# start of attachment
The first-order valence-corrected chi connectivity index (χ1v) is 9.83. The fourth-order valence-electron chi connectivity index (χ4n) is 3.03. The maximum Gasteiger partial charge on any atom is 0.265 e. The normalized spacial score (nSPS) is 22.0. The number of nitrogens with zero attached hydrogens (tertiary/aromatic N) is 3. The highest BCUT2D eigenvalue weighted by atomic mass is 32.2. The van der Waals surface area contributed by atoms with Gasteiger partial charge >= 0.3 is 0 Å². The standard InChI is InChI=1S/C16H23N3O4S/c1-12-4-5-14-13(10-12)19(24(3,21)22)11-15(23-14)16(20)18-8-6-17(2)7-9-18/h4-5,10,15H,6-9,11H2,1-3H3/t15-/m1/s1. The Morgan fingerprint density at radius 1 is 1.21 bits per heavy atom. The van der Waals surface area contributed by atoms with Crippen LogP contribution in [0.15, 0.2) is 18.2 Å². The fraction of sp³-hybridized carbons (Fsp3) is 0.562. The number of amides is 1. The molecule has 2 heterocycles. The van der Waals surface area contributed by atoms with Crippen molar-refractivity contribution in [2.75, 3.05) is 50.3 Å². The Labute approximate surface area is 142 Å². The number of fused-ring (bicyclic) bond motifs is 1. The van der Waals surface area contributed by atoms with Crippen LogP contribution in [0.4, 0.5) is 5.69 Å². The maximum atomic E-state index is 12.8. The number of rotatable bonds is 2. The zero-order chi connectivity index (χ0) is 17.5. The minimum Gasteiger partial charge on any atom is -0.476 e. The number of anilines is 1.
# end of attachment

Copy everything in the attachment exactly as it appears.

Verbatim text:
The first-order valence-corrected chi connectivity index (χ1v) is 9.83. The fourth-order valence-electron chi connectivity index (χ4n) is 3.03. The maximum Gasteiger partial charge on any atom is 0.265 e. The normalized spacial score (nSPS) is 22.0. The number of nitrogens with zero attached hydrogens (tertiary/aromatic N) is 3. The highest BCUT2D eigenvalue weighted by atomic mass is 32.2. The van der Waals surface area contributed by atoms with Gasteiger partial charge >= 0.3 is 0 Å². The standard InChI is InChI=1S/C16H23N3O4S/c1-12-4-5-14-13(10-12)19(24(3,21)22)11-15(23-14)16(20)18-8-6-17(2)7-9-18/h4-5,10,15H,6-9,11H2,1-3H3/t15-/m1/s1. The Morgan fingerprint density at radius 1 is 1.21 bits per heavy atom. The van der Waals surface area contributed by atoms with Crippen LogP contribution in [0.15, 0.2) is 18.2 Å². The fraction of sp³-hybridized carbons (Fsp3) is 0.562. The number of amides is 1. The molecule has 2 heterocycles. The van der Waals surface area contributed by atoms with Crippen molar-refractivity contribution in [2.75, 3.05) is 50.3 Å². The Labute approximate surface area is 142 Å². The number of fused-ring (bicyclic) bond motifs is 1. The van der Waals surface area contributed by atoms with Crippen LogP contribution in [0.4, 0.5) is 5.69 Å². The maximum atomic E-state index is 12.8. The number of rotatable bonds is 2. The zero-order chi connectivity index (χ0) is 17.5. The minimum Gasteiger partial charge on any atom is -0.476 e. The number of anilines is 1.